The Finnhorse is a breed of horse that is native to Finland.
They are known for their hardiness and versatility, and are used for everything from transportation to show jumping.
With their gentle disposition and easy trainability, the Finnhorse is perfect for anyone looking for a versatile mount.
In this article, we will explore the history, characteristics, and uses of the Finnhorse breed.
So saddle up and let’s get started!
Finnhorse Breed Info
Here are some of the key things you need to know about the Finnhorse:
|Average 15.1 hand high
|The great majority of Finnhorses today are different variations of chestnut with white markings on their legs and head. Bay and black also seen.
|Country of Origin
|Harness trotter racing, forestry and logging, driving, general riding, riding schools, as a sport horse
Finnhorse Facts & Information (Breed Profile)
The Finnhorse is the only horse breed that originated in Finland.
The earliest horse bone ever discovered in Finland dates to the Bronze Age (3300 BC-1200 BC).
In addition to being a popular mode of transportation in Finland, the Hakkapeliitta, Finnish cavalrymen during the Thirty Years’ War (1618-1648) were noted for their small and tough horses.
At the end of the 19th century, horsepower became very important in both agriculture and forestry.
Efforts to create a pure breed of Finnish horse started in the 1890s, and that year saw the creation of the first studbooks for the breed.
The breeding goal was to create an all-around work horse for agricultural and transportation purposes.
In 1907, the current studbook for the Finnhorse was introduced to all of Finland.
The mobility of the Finnish army throughout the Winter War (1939-1940) and the rest of the Second World War was dependent on those horses.
In the years of World War II, a total of 22,300 horses were killed or disappeared.
The Finnhorse also played a major role in postwar rebuilding and the payment of war reparations.
The workhorse period came to an end in Finland by the end of the 1960s, when the Finnhorse was at its peak with about 400,000 representatives.
However, with the new mechanization era approaching, and a change in the taxation of forestry labor the use of horsepower was rendered unprofitable.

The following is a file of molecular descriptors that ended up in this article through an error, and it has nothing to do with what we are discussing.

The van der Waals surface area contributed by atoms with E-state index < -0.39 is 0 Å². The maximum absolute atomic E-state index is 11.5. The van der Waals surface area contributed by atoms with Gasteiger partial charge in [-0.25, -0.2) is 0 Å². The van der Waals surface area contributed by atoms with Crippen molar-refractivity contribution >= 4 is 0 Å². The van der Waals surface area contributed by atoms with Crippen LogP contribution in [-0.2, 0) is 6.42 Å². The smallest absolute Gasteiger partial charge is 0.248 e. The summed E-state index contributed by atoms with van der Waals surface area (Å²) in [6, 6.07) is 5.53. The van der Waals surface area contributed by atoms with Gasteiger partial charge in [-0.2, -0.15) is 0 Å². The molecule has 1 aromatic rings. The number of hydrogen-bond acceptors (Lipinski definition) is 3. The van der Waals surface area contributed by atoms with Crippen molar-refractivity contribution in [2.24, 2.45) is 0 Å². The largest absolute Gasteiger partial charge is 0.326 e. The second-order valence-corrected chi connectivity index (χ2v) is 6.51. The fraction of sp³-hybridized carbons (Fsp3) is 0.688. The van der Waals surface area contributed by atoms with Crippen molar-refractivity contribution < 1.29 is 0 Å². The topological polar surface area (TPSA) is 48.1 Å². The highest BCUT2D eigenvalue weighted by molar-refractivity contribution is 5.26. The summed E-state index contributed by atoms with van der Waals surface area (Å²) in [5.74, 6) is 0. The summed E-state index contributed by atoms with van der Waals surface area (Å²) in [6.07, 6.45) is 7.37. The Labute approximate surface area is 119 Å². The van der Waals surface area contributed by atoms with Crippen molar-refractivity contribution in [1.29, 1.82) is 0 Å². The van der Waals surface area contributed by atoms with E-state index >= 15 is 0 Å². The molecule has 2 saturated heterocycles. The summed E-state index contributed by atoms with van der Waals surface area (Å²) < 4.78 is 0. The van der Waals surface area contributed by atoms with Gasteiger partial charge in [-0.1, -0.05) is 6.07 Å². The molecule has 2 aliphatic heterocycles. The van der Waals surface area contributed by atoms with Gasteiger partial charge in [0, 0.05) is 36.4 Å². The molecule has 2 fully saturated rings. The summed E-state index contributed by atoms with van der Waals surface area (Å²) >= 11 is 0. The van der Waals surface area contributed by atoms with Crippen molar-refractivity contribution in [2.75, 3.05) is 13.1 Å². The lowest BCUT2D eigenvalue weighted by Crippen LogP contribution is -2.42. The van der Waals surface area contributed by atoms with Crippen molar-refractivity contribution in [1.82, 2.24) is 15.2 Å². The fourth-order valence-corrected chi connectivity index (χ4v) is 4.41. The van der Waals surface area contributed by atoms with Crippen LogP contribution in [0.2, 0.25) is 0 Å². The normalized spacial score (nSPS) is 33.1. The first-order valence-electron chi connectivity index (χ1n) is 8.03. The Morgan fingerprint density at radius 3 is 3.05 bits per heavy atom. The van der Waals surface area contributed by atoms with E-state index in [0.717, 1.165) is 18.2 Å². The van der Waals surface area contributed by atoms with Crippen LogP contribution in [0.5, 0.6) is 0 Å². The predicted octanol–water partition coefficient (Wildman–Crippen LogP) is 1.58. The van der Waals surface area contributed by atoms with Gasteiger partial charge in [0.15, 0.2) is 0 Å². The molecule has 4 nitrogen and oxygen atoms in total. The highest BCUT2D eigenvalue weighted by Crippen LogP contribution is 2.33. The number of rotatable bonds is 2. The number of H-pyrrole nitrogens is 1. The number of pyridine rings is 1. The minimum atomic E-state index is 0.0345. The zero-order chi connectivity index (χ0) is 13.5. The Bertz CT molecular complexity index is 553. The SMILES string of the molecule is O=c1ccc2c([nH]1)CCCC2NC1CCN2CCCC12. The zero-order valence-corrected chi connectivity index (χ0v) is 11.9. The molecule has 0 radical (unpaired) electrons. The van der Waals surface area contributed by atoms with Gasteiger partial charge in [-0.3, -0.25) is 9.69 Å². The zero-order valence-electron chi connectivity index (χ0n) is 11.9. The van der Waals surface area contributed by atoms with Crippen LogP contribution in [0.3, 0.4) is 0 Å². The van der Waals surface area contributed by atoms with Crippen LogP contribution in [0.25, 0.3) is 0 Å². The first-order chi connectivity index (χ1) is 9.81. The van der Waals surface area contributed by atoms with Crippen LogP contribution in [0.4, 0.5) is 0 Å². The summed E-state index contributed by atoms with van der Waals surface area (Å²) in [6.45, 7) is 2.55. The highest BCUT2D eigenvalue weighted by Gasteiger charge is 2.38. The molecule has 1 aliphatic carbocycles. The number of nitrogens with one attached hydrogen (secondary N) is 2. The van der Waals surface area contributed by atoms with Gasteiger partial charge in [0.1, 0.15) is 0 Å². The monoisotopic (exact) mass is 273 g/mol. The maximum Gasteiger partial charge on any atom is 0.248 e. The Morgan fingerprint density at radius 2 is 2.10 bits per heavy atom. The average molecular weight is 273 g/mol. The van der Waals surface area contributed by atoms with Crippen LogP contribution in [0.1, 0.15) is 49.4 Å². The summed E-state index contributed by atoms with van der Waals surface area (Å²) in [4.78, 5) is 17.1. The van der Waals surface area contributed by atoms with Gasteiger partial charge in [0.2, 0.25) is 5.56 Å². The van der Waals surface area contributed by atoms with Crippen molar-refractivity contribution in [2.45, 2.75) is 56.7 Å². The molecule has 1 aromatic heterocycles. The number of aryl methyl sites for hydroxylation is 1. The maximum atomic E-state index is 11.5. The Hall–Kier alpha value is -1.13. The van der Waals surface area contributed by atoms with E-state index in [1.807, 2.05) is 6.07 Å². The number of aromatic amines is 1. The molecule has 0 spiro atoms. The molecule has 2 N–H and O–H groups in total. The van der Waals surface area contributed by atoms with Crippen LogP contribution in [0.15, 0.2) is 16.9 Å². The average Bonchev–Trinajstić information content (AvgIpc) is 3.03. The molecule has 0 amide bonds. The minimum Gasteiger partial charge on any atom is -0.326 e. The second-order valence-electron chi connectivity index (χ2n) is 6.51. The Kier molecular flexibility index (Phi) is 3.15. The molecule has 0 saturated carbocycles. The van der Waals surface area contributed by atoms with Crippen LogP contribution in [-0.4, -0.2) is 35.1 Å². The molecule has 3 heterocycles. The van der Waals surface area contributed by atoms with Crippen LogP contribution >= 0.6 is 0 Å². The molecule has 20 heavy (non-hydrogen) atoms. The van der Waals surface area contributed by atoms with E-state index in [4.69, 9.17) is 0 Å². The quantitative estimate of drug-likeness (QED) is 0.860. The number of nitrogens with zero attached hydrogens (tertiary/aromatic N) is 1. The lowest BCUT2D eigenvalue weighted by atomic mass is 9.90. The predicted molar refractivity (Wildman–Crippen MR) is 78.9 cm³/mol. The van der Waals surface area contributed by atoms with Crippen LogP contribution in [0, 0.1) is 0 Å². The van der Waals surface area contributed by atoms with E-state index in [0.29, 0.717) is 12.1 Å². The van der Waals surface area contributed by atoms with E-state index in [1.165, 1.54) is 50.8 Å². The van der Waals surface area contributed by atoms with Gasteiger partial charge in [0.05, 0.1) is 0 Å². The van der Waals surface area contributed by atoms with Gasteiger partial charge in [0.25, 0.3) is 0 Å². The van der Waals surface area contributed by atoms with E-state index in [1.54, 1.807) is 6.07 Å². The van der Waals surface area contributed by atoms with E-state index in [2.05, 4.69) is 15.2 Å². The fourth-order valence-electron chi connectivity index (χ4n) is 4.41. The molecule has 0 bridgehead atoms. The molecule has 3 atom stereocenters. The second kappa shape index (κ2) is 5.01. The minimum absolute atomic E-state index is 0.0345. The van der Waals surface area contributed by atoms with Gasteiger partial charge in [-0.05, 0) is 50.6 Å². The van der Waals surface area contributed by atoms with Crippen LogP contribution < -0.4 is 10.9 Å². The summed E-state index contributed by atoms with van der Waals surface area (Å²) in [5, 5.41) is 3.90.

In the late 1960s, there was a dramatic decrease in the Finnhorse population, and the breed was going to be extinct.
However, the trotting races presented the breed with a new potential as a sport horse.
In 1987, when there were just 14,000 Finnhorses remaining, the population hit an all-time low.
In 2020, the population of Finnhorses was estimated to be 19,000, with 1,840 breeding mares and 1,127 foals.
Every year, there are 3,000 Finnhorses that participate on race tracks as trotters.
Since 1924, Kuninkuusravit has been the most important annual racing event.
Trotter, riding horse, pony type, and workhorse are the four types recognized by the Finnish horse studbook.
If you’re interested in learning more about this fascinating breed, keep reading!
Obedient and energetic
It is a solidly built, versatile horse with strong bones and hard hooves.
The mane and tail are thick, and there is light feathering on the legs.
All Finnhorses have a smooth, easy pace and a steady, low movement, making them pleasant to ride and drive.
Because of the excellent efficiency of their trot, they are able to travel extensive distances without becoming tired.
The great majority of Finnhorses today are different variations of chestnut with white markings on their legs and head.
Bay and black also seen.
Average 15.1 hand high
Average 1,170 lbs (530 kg)
Harness trotter racing, forestry and logging, driving, general riding, riding schools, as a sport horse
The fastest of coldblood trotters
Country of Origin